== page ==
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The exchange of nitric oxide, nitrogen dioxide and ozone between pasture and the atmosphere.

By K J Hargreaves, D. Fowler, R. Storeton-West and J H Duyzer


Fluxes of NO, NO2 and O3 were determined over a drained marshland pasture in south-east England by using flux-gradient techniques. Nitric oxide was found to be emitted at rates of up to 40 ng m−2 s−1, the rate of emission being related to the magnitude of the eddy diffusivity. Nitrogen dioxide deposited at rates of up to 90 ng m−2 s−1 under the control of stomatal resistance, a clear diurnal cycle being observed. Minimum canopy resistance was of the order of 80 s m−1. Ozone deposition was also controlled by stomatal resistance, the minimum canopy resistance being around 100 s m−1 and fluxes reaching a maximum of 220 ng m−2 s−1. Corrections made to NO and NO2 fluxes to compensate for chemical reactions showed flux divergences of the order of 30% for NO and NO2, but these were not statistically significantly different from the measured fluxes. The pasture was found to be a net sink for nitrogen in the form of NOx.\u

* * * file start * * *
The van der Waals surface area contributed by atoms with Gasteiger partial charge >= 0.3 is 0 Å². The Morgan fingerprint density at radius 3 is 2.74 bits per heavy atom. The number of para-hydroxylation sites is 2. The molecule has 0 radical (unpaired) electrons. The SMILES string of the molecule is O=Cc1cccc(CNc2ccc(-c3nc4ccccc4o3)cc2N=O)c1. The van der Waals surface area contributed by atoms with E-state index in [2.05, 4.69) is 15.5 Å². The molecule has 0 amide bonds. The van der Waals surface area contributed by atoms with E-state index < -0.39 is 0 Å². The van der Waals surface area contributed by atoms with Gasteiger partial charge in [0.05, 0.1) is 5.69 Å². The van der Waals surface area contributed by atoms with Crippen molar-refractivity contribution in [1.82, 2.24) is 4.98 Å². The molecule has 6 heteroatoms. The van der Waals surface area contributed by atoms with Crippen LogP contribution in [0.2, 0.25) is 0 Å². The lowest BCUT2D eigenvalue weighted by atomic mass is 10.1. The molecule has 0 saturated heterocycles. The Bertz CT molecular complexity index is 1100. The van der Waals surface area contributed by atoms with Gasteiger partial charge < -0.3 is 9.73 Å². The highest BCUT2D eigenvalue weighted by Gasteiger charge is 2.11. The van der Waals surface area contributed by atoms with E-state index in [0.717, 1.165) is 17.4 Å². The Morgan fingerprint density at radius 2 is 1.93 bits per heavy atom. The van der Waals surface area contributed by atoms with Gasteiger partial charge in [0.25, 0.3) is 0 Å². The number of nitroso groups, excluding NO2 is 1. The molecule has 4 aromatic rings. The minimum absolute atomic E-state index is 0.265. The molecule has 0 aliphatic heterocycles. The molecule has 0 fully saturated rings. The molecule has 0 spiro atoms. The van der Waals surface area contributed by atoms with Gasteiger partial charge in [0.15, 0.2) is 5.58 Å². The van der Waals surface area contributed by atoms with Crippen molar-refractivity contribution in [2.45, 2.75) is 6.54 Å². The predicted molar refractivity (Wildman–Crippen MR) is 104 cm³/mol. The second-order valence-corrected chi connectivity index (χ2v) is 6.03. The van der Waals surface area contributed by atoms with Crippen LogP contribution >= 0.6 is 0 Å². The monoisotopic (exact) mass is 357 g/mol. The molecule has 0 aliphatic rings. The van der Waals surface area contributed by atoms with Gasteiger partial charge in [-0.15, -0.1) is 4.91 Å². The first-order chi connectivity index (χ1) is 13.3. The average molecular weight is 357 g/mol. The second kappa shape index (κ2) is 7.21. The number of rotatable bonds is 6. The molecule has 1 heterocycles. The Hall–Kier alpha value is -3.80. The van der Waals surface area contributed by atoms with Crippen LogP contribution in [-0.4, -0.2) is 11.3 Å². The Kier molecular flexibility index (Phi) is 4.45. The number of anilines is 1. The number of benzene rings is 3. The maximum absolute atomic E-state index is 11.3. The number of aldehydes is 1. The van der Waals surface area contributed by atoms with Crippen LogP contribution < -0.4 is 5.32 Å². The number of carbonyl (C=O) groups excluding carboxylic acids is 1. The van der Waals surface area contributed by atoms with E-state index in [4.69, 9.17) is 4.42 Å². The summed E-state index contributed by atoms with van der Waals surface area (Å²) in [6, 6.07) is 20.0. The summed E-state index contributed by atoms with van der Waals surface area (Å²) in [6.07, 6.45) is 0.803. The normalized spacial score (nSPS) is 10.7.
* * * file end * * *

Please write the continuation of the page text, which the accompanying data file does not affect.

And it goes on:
Topics: Ecology and Environment, Atmospheric Sciences
Year: 1992
DOI identifier: 10.1016/0269-7491(92)90056-G
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